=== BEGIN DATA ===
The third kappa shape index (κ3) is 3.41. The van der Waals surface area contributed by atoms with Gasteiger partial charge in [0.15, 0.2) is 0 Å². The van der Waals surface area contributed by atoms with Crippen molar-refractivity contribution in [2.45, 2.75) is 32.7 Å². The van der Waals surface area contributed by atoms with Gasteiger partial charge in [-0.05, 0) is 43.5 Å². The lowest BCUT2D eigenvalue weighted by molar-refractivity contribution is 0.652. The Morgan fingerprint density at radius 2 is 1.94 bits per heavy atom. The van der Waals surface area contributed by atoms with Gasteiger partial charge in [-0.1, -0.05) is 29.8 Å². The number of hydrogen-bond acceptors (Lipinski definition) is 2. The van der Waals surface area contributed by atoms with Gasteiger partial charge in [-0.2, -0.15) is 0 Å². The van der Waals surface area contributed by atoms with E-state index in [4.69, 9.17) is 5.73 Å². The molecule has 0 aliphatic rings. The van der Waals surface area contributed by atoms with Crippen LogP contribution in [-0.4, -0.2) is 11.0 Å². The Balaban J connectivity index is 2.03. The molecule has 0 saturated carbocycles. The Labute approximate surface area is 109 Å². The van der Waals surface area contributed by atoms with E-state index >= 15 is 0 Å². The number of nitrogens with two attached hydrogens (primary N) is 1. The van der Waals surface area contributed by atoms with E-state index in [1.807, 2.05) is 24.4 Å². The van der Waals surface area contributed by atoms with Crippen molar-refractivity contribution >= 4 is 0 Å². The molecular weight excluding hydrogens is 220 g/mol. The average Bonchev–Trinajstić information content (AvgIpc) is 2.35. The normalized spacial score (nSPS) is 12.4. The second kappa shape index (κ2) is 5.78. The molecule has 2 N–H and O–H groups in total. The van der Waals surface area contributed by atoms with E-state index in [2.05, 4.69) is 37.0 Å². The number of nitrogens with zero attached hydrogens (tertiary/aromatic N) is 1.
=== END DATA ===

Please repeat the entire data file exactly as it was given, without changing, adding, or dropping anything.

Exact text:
The third kappa shape index (κ3) is 3.41. The van der Waals surface area contributed by atoms with Gasteiger partial charge in [0.15, 0.2) is 0 Å². The van der Waals surface area contributed by atoms with Crippen molar-refractivity contribution in [2.45, 2.75) is 32.7 Å². The van der Waals surface area contributed by atoms with Gasteiger partial charge in [-0.05, 0) is 43.5 Å². The lowest BCUT2D eigenvalue weighted by molar-refractivity contribution is 0.652. The Morgan fingerprint density at radius 2 is 1.94 bits per heavy atom. The van der Waals surface area contributed by atoms with Gasteiger partial charge in [-0.1, -0.05) is 29.8 Å². The number of hydrogen-bond acceptors (Lipinski definition) is 2. The van der Waals surface area contributed by atoms with Gasteiger partial charge in [-0.2, -0.15) is 0 Å². The van der Waals surface area contributed by atoms with E-state index in [4.69, 9.17) is 5.73 Å². The molecule has 0 aliphatic rings. The van der Waals surface area contributed by atoms with Crippen LogP contribution in [-0.4, -0.2) is 11.0 Å². The Balaban J connectivity index is 2.03. The molecule has 0 saturated carbocycles. The Labute approximate surface area is 109 Å². The van der Waals surface area contributed by atoms with E-state index >= 15 is 0 Å². The number of nitrogens with two attached hydrogens (primary N) is 1. The van der Waals surface area contributed by atoms with E-state index in [1.807, 2.05) is 24.4 Å². The van der Waals surface area contributed by atoms with Crippen molar-refractivity contribution >= 4 is 0 Å². The molecular weight excluding hydrogens is 220 g/mol. The average Bonchev–Trinajstić information content (AvgIpc) is 2.35. The normalized spacial score (nSPS) is 12.4. The second kappa shape index (κ2) is 5.78. The molecule has 2 N–H and O–H groups in total. The van der Waals surface area contributed by atoms with E-state index in [2.05, 4.69) is 37.0 Å². The number of nitrogens with zero attached hydrogens (tertiary/aromatic N) is 1.